6 Reasons Your Flower Garden Needs Alliums
Tulip season may be drawing to a close, but I can always count on alliums to grab the baton and lead my garden right into summer. Here are a few of the many reasons I’m a big fan of ornamental alliums:
1. Bloom time. Most alliums flower during that inbetween time when it’s no longer spring and not quite summer. Allium Purple Sensation (shown above and below) is one of the earliest to bloom. The bulbs are inexpensive, so it’s easy to plant lots and enjoy a great show.
2. Many types. Once you start growing alliums, you’ll quickly discover there are more than a dozen garden-worthy species that flower from spring through fall. Short ones, like Allium karataviense and Allium schubertii, are perfect for rock gardens or lining a walk. Others, such as Allium Mount Everest, are the ideal height for a mixed perennial border. Giant alliums, like Allium ‘Christophii’ and Allium ‘Globemaster’, produce enormous 10” globes that are delightfully sculptural.
3. Problem free. Imagine a plant that deer, voles, chipmunks and squirrels have no interest in eating! Insects don’t bother alliums either (except for bees and butterflies, which love their nectar). And alliums are virtually immune to disease problems.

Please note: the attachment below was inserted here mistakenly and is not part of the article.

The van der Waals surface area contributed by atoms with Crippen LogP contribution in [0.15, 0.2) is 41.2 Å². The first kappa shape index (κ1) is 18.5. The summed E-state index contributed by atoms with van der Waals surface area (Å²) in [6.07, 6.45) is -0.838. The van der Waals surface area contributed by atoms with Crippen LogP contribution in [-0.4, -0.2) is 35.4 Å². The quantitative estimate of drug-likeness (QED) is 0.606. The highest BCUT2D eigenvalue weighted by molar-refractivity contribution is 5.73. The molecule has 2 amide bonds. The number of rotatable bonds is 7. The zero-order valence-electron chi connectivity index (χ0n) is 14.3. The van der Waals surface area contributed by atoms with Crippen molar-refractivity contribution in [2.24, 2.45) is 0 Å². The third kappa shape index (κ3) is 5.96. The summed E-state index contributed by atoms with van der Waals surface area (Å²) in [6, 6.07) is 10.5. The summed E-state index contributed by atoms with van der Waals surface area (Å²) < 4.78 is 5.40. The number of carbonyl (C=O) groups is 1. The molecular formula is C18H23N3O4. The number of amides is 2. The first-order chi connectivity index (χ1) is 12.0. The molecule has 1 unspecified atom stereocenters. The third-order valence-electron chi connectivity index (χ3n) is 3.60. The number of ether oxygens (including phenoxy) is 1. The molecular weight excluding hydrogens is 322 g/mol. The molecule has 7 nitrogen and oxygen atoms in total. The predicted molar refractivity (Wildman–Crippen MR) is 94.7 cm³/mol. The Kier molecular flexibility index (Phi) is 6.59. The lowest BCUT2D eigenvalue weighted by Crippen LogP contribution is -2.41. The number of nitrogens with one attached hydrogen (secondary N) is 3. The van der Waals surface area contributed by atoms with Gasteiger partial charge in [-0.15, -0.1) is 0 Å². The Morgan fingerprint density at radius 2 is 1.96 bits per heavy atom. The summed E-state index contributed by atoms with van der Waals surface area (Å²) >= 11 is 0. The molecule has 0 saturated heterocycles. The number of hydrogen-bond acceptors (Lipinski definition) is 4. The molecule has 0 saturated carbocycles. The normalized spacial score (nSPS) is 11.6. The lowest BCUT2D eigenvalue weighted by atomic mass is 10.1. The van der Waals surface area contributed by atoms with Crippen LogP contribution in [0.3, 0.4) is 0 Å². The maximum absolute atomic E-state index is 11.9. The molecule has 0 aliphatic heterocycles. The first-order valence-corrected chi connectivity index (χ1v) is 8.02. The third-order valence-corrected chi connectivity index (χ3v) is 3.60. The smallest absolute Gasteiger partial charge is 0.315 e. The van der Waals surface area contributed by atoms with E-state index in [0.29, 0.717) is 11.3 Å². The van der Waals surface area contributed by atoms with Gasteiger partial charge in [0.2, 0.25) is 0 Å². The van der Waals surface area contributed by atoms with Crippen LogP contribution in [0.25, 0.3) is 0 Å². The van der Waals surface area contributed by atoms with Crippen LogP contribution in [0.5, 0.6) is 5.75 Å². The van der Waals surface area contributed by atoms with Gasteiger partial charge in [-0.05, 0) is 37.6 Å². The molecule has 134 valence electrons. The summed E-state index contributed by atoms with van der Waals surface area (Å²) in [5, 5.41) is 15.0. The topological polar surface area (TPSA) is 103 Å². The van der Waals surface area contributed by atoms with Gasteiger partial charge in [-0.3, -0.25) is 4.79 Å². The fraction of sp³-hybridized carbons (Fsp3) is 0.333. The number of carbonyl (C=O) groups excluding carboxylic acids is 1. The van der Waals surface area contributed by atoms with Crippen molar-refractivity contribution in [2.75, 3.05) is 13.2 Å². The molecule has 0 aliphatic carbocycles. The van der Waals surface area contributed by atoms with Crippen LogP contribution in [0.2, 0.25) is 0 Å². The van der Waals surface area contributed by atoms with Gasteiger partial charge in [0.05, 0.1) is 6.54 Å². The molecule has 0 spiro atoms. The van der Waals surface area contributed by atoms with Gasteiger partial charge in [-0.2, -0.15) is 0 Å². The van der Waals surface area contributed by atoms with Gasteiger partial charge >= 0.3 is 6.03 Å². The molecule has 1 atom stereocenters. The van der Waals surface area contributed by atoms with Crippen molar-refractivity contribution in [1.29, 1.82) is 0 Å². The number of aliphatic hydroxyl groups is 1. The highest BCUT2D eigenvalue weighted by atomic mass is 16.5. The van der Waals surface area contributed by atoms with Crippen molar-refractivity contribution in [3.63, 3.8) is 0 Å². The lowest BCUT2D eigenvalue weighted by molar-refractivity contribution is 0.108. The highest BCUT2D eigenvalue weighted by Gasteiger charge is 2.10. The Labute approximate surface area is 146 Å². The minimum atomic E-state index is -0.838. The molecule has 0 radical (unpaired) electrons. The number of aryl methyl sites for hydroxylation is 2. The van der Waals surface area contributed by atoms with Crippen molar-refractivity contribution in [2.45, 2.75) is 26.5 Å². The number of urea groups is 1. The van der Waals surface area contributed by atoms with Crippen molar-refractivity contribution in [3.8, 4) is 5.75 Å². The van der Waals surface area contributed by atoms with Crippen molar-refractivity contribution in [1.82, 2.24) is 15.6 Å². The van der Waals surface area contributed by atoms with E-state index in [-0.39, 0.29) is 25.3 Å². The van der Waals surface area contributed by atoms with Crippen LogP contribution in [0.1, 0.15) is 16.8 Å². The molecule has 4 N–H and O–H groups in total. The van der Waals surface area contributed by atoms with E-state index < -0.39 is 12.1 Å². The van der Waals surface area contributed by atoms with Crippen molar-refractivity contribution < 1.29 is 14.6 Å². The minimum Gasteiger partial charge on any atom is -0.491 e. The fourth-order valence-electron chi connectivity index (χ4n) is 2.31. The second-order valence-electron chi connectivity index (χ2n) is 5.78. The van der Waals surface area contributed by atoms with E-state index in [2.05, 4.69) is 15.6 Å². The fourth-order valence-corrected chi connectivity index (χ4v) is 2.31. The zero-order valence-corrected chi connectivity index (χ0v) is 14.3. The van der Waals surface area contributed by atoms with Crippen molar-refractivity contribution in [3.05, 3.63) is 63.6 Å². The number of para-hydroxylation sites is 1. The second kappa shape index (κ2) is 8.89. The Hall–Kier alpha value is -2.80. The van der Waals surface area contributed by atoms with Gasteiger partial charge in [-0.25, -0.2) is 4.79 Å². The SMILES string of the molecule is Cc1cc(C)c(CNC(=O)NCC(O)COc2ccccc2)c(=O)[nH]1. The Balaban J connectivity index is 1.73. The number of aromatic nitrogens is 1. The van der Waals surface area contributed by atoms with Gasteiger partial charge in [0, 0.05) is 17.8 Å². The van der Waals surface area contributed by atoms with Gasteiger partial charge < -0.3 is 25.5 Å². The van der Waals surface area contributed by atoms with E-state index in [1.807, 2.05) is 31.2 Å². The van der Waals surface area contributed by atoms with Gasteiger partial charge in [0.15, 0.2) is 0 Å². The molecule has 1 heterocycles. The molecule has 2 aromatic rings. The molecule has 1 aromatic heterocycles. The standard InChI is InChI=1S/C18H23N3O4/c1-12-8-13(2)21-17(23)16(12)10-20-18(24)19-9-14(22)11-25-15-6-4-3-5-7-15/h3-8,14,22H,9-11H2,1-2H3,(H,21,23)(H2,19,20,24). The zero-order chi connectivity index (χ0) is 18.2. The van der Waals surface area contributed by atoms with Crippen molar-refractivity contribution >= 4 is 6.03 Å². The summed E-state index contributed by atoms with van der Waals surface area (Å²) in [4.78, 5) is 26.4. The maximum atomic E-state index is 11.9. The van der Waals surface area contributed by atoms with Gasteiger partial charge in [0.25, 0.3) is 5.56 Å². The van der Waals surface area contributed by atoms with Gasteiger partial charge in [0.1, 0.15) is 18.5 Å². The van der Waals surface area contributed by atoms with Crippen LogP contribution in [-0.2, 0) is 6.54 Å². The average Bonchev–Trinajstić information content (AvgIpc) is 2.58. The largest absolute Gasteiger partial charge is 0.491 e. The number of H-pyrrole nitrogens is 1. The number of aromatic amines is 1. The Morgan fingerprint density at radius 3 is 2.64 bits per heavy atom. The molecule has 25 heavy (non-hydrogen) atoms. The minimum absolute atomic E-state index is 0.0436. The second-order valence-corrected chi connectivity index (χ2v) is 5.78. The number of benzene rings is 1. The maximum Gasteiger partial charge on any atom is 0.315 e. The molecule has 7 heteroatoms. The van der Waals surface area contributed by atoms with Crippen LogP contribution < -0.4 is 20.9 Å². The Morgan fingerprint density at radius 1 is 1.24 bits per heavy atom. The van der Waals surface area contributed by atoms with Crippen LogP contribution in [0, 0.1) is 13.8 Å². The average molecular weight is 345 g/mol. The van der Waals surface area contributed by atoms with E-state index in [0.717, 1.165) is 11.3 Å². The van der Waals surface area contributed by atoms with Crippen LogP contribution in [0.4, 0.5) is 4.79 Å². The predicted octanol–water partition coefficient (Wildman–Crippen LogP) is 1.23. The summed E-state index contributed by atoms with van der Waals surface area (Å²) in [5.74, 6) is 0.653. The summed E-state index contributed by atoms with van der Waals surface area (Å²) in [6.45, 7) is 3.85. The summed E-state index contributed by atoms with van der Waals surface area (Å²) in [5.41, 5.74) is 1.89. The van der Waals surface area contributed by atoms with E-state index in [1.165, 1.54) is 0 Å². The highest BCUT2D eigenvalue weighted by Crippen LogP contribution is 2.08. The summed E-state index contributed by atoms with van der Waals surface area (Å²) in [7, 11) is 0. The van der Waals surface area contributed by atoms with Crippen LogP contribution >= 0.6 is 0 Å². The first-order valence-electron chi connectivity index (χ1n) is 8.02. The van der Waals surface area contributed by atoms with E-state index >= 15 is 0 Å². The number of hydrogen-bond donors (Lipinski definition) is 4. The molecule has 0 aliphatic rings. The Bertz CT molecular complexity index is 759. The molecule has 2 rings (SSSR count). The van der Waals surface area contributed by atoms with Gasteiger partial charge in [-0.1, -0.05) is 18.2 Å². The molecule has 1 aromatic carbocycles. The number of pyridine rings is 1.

4. Easy and reliable. Like most flower bulbs, alliums are born to bloom and they need no special care. Just plant them in the fall at the same time you’re planting tulips and daffodils. Most species thrive in zones 4-8 and will return to bloom again each spring for years to come. The photo below is of Purple Sensation blooming at Great Dixter in East Sussex, England.
5. Great for bouquets. Alliums are long lasting – both in the garden and in bouquets. In flower arrangements they add a unique shape and interesting texture, and their long, straight stems are a pleasure to work with. After the flowers fade, the dried flower heads look good for a month or more. They can even be sprayed with gold or silver paint for holiday bouquets and craft projects.
Allium ‘His Excellency’
6. Happy personalities. Whether alliums remind you of lollipops, bubbles or balloons, there’s something inherently fun about them. From a distance, the flowers seem to float above other plants and when the wind blows they bob back and forth in a light-hearted way.
Fall is the time to plant ornamental allium bulbs. If you order your bulbs now, we will ship them at proper planting time this fall so you can have them blooming in your garden next spring!
Want to learn more about growing alliums? Read Alliums: How to Plant and Grow.